Sunday, October 28, 2007

Strategic Insight in Three Circles

Sometimes the simplest tools are the most powerful.  In this month’s Harvard Business Review, Joel Urbany and James Davis of Notre Dame’s Mendoza College of Business suggest that critical strategic insights can be gained from populating a template involving just three circles.
Although most executives can recite the truism that a company must build a distinct competitive advantage in order to grow and be profitable over the long term, many have only the fuzziest idea what that really means. . .We often encounter these executives in our consulting work and in our classrooms. We tell them to draw three circles. Those circles, placed in the proper relationship to one another, provide a good visual representation of what strategy—both internal and external—means. 
Here’s how it works.

1. Draw a circle and fill it with the things that customers value and why—that is, Customers’ Needs. Depending on the complexity and breadth of your offering, you may need to focus on a specific customer segment. Note that this exercise, when done in a group, may reveal brand new or emerging opportunities for value creation. Urbany and Davis explain, “The first circle thus represents the consensus view of everything the most important customers or customer segments want or need.”

2. Now draw a second circle. You’ll fill this one with how customers perceive Company Offerings. This one could be especially tricky in a group exercise, because (short of good, hard analysis), there may be plenty of opinions about how customers perceive your product and brand.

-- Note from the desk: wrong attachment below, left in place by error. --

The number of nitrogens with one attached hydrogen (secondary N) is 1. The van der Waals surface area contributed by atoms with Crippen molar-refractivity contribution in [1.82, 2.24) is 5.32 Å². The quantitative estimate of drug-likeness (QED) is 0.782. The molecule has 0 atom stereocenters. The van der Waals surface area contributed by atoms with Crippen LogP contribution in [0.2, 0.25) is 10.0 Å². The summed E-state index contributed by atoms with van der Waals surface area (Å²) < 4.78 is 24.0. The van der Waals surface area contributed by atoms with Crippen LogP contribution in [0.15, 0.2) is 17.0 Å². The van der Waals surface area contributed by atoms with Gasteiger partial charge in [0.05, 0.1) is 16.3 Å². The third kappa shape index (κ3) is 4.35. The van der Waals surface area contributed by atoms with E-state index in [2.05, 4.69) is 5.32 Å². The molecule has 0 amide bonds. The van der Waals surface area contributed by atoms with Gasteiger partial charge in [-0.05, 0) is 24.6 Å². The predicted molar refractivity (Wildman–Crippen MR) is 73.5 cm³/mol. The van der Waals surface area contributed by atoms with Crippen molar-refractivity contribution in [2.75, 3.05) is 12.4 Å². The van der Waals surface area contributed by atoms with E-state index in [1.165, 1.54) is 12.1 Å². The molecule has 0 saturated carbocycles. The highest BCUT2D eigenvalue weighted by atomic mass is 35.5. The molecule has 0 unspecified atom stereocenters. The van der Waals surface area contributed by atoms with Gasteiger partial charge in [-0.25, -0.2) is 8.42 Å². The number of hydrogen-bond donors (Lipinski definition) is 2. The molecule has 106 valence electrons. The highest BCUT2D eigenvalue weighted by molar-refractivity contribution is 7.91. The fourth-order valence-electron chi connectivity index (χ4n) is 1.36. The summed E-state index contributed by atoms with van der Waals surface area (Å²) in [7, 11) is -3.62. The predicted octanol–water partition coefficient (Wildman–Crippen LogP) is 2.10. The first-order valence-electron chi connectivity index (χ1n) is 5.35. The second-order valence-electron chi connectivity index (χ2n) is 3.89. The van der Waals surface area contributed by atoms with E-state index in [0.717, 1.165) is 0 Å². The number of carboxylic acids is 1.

3. Now “slide” the two circles together so that your specific set of offerings overlap with customers' needs. Let’s hope that the overlap “feels” good and solid, so that there’s a high comfort level that you are providing some significant benefit or set of benefits that the customer requires. Urbany and Davis tell us, “Even in very mature industries customers don’t articulate all their wants or problems in conversations with companies. ..Customers’ unexpressed problems can often become a source of relationship building and growth opportunity.”

At this point, you can probably see a number of areas where further investigation may be required—even though you think about this stuff everyday.

4. Now it’s time for the last circle, which represents how customers perceive the offerings of your competitors. This third circle slides up to overlap the first two in a variety of interesting ways, as follows:

Each area within the circles is strategically important, but A, B, and C are critical to building competitive advantage. You should ask questions about each.

For A: How big and sustainable are our advantages? Are they based on distinctive capabilities? (Urbany and Davis note: “But the biggest surprise is often that area A, envisioned as huge by the company, turns out to be minuscule in the eyes of the customer.”)

For B: Are we delivering effectively in the area of parity?

For C: How can we counter our competitors’ advantages?

You should form hypotheses about the company’s competitive advantages and test them by asking customers. The process can yield surprising insights, such as how much opportunity for growth exists in the white space (E).

Another insight might be what value the company or its competitors create that customers don’t need (D, F, or G). This plays, by the way, to Christensen’s Innovator’s Dilemma: Where have you pushed the technology or offering so far that folks stopped seeing value in it?

Perhaps the greatest insight will be how much opinion and conjecture there are behind your "analysis," instead of data-based knowledge. That alone—knowing what you don’t know—may be one of the most useful outcomes of the exercise.